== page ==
“Keep track of your journey, document every challenge, success story, litigation and migration, that will become your book.” – Ndzavi Derrick, author of book Business Tips. To My Daughter.
He calls himself the Accidental Author. Ndzavi Derrick is a mentor who does business advisory. “Business advisory is when you offer advice to businesses or individuals in business which includes mentorship and coaching,” he explained to me. He has been doing mentoring for a long time, he says, but formalised it in 2011.
Ndzavi’s book Business Tips. To My Daughter is a book filled with lessons for female entrepreneurs with startups – those who want to start a business or are running a business. I found the book easy to read. For example one of the things he discusses in the book is how you should treat your customer and how that links in with advertising your product or service.
On Thursday 6 July 2017, we had a Twitter chat #StoryStation with Ndzavi. The chat was to find out how he experienced his writer’s journey. If you missed it, here is the interview I had done with him. Enjoy!
Melissa Javan: Tell us about yourself.
Ndzavi Derrick: I grew up in a village. When growing up in a village, everybody is your uncle and aunt. You must not even question how related you are. It instilled respect. I’m a product of a village… village-groomed, and got caught in a thick, urban life.
MJ: What inspired you to write this book?
ND: Getting questions about business from my lovely daughters Nkateko and Lerato made me do it. They’ve been business-minded at an early age. They now have launched their own clothing line.
I had to make a choice to either wait for the education system to teach them or to step in and educate them on entrepreneurship. I had no entrepreneurial education when I was young, so I realised that I have to be available for my daughters to educate them.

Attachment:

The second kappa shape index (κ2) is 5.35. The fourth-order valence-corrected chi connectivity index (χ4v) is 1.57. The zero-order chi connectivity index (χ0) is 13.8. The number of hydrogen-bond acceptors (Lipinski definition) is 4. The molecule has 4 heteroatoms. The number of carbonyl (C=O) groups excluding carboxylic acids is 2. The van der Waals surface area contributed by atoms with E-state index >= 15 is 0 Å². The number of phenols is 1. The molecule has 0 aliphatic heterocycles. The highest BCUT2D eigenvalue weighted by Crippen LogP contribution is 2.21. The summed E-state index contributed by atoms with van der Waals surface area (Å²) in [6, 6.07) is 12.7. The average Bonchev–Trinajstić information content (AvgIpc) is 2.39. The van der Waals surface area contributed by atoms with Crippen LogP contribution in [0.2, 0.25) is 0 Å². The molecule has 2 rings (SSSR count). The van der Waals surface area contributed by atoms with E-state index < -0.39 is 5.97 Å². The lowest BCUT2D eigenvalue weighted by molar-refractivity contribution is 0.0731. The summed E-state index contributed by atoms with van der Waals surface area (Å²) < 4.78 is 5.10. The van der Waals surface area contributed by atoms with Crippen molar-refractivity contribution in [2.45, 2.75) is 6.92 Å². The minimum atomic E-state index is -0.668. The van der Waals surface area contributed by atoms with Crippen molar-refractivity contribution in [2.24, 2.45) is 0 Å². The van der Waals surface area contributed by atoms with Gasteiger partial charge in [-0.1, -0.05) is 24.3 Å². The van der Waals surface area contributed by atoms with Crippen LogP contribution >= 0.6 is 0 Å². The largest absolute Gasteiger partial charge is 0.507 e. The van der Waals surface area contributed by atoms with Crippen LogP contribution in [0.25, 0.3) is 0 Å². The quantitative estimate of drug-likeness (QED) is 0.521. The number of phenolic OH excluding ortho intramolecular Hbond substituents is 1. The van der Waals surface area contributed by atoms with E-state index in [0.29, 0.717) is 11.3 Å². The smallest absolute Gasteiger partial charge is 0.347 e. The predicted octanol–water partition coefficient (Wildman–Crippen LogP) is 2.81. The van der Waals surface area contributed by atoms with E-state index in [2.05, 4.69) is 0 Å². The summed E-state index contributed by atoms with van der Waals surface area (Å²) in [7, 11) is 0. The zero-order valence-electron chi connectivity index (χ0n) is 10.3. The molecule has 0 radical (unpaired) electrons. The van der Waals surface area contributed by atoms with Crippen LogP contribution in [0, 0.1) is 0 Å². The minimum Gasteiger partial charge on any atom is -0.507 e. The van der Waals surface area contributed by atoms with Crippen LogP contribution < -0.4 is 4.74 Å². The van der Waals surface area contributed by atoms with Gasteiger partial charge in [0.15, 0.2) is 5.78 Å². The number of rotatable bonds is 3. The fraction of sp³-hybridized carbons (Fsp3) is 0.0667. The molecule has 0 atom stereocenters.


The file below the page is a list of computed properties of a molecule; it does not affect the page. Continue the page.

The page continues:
— Phumeza Langa 🇿🇦☀️ (@phumezamzai) July 6, 2017
MJ: That’s so sweet. What kind of questions about business did your daughters ask?
ND: Nkateko would ask “But Daddy will I ever be rich by putting coins in the moneybox?” This is after checking how much she has saved. Every time Lerato and Nkateko asked me a business-related question I would pen a topic to write answers in detail.
MJ: “… I would pen a topic to write answers in detail,” you said. How long have you been doing this writing?
ND: The writing dates back to 2011 when I relaunched the website. I would write one article and upload it to the website. Looking back to all the answers provided to them I realised that I can’t keep it to them only, but can share it to ladies out there.
The thought of writing also crossed my mind after people would ask “when are you writing a book?” I then noticed that I have been writing.
MJ: What is the central idea of this book?
ND: The idea of the book Business Tips To My Daughter is for those owning it to make reference to it daily in their business journey. The central idea is to make information available on business in a simple applicable way.
MJ: Tell us about your research- and writing process.
ND: With this book, it was more of observation on day-to-day conducts of entrepreneurs and redefining the rule of thumb. I spend time digging for answers then compare the answers to one I am certain might be correct, and this happened with tweets.
[Ndzavi has his followers asking him for business advice on a daily basis in which they add the hashtags #AskMentorND or #RechargeMyBiz]
MJ: What two common questions you get asked as a mentor, are answered in this book?
ND: Common questions I get asked are “where will I get funds?” and “are you sure this is a good idea?”
Ndzavi ended off the chat by giving the following advice to business owners: “Keep track of your journey, document every challenge, success story, litigation and migration, that will become your book.”
— Nontokozo Keswa (@LaKeswa) July 6, 2017
Here are some of the participants’ tweets during the Twitter chat:
— Nontokozo Keswa (@LaKeswa) July 6, 2017
Yes you should but more importantly stay abreast of the company’s trends
— megan du plessis (@shakeface) July 6, 2017
— Thandeka Miya (@MissTmiya) July 6, 2017
We have a research company who collects our data & compares to other incubators. Also read read read #StoryStation
— Ashley Murray (@MurrayAshley) July 6, 2017